Believe it or not, but last year Chicago was the second most popular city in the country for conventions. (For the record, that's after Orlando and before Las Vegas.) Where are all these people congregating and presenting and synergizing in our fair city? That's easy. Perched at the southern edge of the South Loop is McCormick Place—the largest convention center in North America. Which all means that there are a lot of visitors centered around the area, and though they might not have a lot of time to spend in Chicago, they still want to experience a little of our incredible food scene.
If cab fare is no issue, the whole dining scene is ready to explore. But if you're trying to keep the budget in check, or are just tired from walking through some of the 2.6 million square feet of exhibit space, then you'll have to make due with the immediate neighborhood. While the area isn't packed with restaurants like other tourist hot spots like the Loop and River North, there are options.
Just as there is no one perfect way to experience Chicago's vast and diverse food scene, I've broken down the options for you by the type of experience you are looking for. No matter if you need to try deep dish for the first time or are want to dig deeper into some of Chicago's more underrated spots, this post has you covered.
Lou Malnati's: Looking to experience Chicago's most iconic dish, deep dish pizza? Look no further than this outlet of Lou Malnati's, which serves up a reliably solid and properly cheese-laden version.
Connie's: Ryan McCaskey, the chef of Acadia (which we'll get to in a moment) is a big fan of Connie's deep dish. There's actually an outlet for this South Side-based pizza chain in McCormick Place, but there is also a larger location close by.
McCormick Place is surprisingly close to Chicago's Chinatown, which is home to, you guessed it, the best collection of Chinese restaurants in the city. We've covered the area a number of different times (check out our recently published Cheap Eats guide), and the only real issue is trying to settle on one of the many, many options. Below are a few favorites.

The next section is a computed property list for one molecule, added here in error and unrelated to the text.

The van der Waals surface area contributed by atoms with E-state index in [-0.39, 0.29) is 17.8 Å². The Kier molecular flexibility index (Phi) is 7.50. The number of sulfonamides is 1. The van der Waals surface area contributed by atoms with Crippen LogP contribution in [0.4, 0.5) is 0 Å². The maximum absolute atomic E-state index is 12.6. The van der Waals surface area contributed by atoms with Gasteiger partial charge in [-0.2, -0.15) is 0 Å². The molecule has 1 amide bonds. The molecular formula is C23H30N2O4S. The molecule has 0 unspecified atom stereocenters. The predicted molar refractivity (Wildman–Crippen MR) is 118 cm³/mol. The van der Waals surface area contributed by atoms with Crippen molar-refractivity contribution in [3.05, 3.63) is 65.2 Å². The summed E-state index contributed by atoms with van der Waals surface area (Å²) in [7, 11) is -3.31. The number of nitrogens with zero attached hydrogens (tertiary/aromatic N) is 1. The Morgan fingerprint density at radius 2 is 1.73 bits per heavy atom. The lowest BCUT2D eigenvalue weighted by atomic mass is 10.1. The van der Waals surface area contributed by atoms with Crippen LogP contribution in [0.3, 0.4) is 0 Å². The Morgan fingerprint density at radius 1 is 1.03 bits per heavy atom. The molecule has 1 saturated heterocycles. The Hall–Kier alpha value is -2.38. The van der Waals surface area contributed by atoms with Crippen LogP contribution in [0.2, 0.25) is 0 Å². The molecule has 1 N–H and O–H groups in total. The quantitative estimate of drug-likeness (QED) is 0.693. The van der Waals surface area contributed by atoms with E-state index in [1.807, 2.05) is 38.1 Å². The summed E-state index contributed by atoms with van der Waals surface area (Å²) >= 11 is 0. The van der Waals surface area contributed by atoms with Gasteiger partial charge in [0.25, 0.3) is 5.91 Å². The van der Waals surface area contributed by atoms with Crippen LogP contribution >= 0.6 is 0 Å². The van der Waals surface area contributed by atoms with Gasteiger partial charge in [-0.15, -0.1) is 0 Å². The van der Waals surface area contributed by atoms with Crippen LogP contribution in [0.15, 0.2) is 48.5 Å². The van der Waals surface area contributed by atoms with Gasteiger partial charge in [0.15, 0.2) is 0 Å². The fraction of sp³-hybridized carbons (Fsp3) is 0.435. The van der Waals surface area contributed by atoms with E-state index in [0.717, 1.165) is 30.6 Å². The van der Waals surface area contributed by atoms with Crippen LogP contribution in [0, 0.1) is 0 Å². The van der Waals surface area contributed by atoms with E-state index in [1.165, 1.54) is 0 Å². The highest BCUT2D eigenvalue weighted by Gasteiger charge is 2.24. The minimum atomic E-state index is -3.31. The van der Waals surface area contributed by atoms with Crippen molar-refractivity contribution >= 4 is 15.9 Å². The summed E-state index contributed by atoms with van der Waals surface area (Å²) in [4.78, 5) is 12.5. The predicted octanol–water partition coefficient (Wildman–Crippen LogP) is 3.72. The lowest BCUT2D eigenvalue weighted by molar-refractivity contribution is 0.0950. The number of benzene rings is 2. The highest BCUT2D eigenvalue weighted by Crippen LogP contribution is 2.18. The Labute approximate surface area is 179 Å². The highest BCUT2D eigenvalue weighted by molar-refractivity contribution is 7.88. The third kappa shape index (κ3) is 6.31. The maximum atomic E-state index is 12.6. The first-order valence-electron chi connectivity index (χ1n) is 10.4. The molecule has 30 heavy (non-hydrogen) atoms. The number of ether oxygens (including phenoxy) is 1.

Lao Sze Chuan: Tony Hu owns a number of restaurants in the area, and all have "Lao" in the title. But this is his first, and in my opinion, still the best. In fact, it's probably the best Chinese restaurant in the whole city. But be warned: the regional Sichuan specialities are genuinely spicy.
Lao Hunan: The other gem in Tony Hu's empire, this restaurant specializes in the funkier, though still very spicy, cuisine of Hunan. One of our writer's has a particular affection for the place and put together this indispensable guide for ordering.
Hing Kee: It's fun to watch the chefs hand pull the noodles in the front of the shop, but it's more fun to eat those noodles.
Go 4 Food: This tiny shop, tucked away on 23rd street, has a way with fresh seafood. Make sure to order the hot and sour soup, which unlike most gloopy and bland versions, is actually hot and sour.
Ma Gong La Po: Finally, if you're a genuinely adventurous eater out for something really unique, check out this Sichuan spot in the back of a bakery. Like just about every other table, order the carp hot pot, which consists of a grilled whole fish in a red chili-laced broth that grows spicier the longer it bubbles in front of you.
Maxwell Street Market